Original German WWII Rare Tropical Afrika Korps DAK Issue M24 Stick Nb-Hgr Smoke Grenade Case - Dated 1942

Item Description

Original Item: Only One Available. This is a very nice condition original German World War Two Rare Tropical Afrika Korps DAK Issue stick smoke grenade carry case, complete with functional grip and locking assembly. It was designed to transport 15 Nb. 39 Nebelhandgranate ("smoke hand grenade") stick hand grenades. The case still retains all original features including wood carry handle, cross locking system, and has original Afrika Korps tan paint with white stenciling on the exterior and interior that reads:

15 Nebel-
für Tropen

Which translates to "15 Smoke Hand Grenades, For Tropics". The top of the case is maker stamped bpr and dated 1942. bpr represents Johannes Grossfuss, located in Döbeln/Sachsen, a metalworking business that produced parts for many guns.

The internal rack is not included.

An amazing rare case, offered in very good condition, not to be seen again!

History of the Nb. 39 Nebelhandgranate-
In 1939 the Stielhandgranate design was modified to create the Nebelhandgranate ("smoke hand grenade"). Smoke was used for masking protection from enemy fire and signaling. There are two variants, the Nb.Hgr.39 and the Nb.Hgr.39b The "b" version differs in the handle, having raised ridges and an additional white band to aid in identification at night. The Nb.39 "pot" contained a mixture of zinc powder and hexachlorethane which produced a smoke cloud upon ignition. Holes in the bottom provided an escape path for the smoke as it burned.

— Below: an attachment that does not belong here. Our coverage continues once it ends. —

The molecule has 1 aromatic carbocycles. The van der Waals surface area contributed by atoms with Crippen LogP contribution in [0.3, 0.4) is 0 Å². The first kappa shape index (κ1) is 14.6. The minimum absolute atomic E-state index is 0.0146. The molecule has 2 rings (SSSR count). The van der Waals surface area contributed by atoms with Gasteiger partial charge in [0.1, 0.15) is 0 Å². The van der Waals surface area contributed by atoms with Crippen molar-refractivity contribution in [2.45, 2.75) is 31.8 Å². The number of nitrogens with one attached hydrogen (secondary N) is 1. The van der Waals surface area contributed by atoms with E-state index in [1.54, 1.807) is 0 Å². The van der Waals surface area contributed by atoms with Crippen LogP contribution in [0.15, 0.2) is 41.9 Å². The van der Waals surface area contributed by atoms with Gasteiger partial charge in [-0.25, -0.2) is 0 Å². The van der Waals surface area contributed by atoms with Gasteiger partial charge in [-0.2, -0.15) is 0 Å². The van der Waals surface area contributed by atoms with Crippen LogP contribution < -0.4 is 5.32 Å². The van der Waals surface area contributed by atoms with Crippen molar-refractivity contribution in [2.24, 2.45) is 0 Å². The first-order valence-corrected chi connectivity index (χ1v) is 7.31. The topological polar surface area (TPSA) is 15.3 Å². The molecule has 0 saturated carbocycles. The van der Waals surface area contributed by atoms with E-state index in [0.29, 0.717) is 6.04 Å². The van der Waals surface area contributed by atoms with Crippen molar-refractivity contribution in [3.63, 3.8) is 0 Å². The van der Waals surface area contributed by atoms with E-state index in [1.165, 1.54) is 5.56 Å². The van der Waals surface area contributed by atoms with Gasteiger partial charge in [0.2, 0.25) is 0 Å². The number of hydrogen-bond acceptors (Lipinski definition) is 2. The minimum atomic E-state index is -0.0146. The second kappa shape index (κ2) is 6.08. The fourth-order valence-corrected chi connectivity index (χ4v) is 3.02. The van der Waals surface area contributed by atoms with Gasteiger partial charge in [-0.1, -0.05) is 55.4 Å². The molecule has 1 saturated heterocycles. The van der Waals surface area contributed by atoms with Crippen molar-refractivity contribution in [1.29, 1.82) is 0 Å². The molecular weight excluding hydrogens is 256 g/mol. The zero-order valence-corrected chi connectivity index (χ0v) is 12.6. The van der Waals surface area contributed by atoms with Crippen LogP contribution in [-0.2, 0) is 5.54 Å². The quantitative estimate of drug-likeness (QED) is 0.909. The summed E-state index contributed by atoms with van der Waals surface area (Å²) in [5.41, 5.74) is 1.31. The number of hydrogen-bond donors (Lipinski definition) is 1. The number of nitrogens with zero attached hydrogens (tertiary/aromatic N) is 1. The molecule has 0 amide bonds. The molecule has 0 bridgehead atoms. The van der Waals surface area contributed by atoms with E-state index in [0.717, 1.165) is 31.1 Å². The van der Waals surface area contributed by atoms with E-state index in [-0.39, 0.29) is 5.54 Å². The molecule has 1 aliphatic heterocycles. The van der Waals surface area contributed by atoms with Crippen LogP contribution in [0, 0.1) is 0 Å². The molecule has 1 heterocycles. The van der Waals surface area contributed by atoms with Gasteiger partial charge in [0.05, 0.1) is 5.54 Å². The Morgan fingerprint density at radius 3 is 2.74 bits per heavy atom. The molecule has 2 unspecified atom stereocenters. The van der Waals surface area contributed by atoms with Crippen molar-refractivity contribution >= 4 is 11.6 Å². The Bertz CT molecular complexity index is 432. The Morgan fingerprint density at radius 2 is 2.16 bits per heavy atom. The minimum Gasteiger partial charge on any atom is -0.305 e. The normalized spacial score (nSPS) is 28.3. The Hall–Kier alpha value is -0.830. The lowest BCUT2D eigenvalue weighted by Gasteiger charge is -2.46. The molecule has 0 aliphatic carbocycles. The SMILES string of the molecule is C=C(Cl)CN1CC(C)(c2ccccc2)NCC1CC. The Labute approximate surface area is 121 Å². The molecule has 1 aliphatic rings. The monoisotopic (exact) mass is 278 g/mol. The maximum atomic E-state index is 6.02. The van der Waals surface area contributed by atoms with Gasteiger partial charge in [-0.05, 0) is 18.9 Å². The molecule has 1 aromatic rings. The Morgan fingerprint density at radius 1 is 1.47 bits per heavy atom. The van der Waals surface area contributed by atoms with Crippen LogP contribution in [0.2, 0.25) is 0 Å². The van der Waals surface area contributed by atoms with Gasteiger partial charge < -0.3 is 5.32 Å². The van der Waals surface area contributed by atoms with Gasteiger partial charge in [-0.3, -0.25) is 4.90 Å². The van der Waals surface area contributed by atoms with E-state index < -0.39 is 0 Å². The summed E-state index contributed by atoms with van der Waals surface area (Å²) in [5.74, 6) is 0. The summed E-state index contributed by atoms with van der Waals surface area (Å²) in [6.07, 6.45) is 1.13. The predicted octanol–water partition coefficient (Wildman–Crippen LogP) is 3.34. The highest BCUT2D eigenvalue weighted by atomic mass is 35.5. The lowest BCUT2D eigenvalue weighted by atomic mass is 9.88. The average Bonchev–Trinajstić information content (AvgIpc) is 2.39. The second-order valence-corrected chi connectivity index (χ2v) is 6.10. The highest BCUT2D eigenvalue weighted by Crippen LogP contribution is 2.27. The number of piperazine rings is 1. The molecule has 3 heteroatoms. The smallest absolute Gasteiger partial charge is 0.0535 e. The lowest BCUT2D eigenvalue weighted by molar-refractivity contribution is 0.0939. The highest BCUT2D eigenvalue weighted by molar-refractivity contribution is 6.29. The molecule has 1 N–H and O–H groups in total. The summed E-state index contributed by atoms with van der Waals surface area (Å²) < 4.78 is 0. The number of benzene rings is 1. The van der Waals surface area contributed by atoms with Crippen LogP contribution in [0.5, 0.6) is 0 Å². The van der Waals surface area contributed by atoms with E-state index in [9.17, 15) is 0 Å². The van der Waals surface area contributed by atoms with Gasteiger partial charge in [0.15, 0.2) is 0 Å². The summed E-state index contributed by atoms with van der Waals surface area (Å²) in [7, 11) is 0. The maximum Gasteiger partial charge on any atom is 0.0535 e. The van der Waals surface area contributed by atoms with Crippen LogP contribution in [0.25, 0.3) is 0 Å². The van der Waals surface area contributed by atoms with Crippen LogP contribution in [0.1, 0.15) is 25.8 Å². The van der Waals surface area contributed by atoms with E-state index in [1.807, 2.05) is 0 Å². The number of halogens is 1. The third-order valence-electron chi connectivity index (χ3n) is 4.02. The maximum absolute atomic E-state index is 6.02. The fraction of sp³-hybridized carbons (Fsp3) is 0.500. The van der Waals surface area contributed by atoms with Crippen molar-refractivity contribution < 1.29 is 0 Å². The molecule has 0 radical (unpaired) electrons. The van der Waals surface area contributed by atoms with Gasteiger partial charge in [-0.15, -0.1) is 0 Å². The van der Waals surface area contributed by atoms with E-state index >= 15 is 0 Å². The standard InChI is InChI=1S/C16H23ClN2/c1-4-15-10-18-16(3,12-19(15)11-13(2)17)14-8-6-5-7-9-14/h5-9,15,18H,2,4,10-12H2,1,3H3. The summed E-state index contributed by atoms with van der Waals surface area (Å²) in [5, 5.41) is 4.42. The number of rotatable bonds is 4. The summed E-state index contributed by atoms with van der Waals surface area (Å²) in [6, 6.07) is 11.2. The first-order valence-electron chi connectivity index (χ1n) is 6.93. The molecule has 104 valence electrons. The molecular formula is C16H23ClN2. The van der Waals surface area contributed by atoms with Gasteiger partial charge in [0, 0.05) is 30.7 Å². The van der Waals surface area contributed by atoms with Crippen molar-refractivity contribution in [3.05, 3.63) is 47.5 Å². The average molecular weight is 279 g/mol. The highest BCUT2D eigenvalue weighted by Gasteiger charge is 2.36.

History of the German Africa Corps
The Afrika Korps or German Africa Corps (German: Deutsches Afrikakorps, DAK) was the German expeditionary force in Africa during the North African Campaign of World War II. First sent as a holding force to shore up the Italian defense of
their African colonies, the formation fought on in Africa, under various appellations, from March 1941 until its surrender in May 1943. The unit's best known commander was Field Marshal Erwin Rommel.

The dry climate of Africa proved to be an issue with much of the standard leather field gear that the German Army usually used. It would dry out and crack quickly, and become unusable. To deal with this, the standard field gear such as belts, Y-straps, A-frames, bayonet frogs, and other items, were issued in special tropical web versions.
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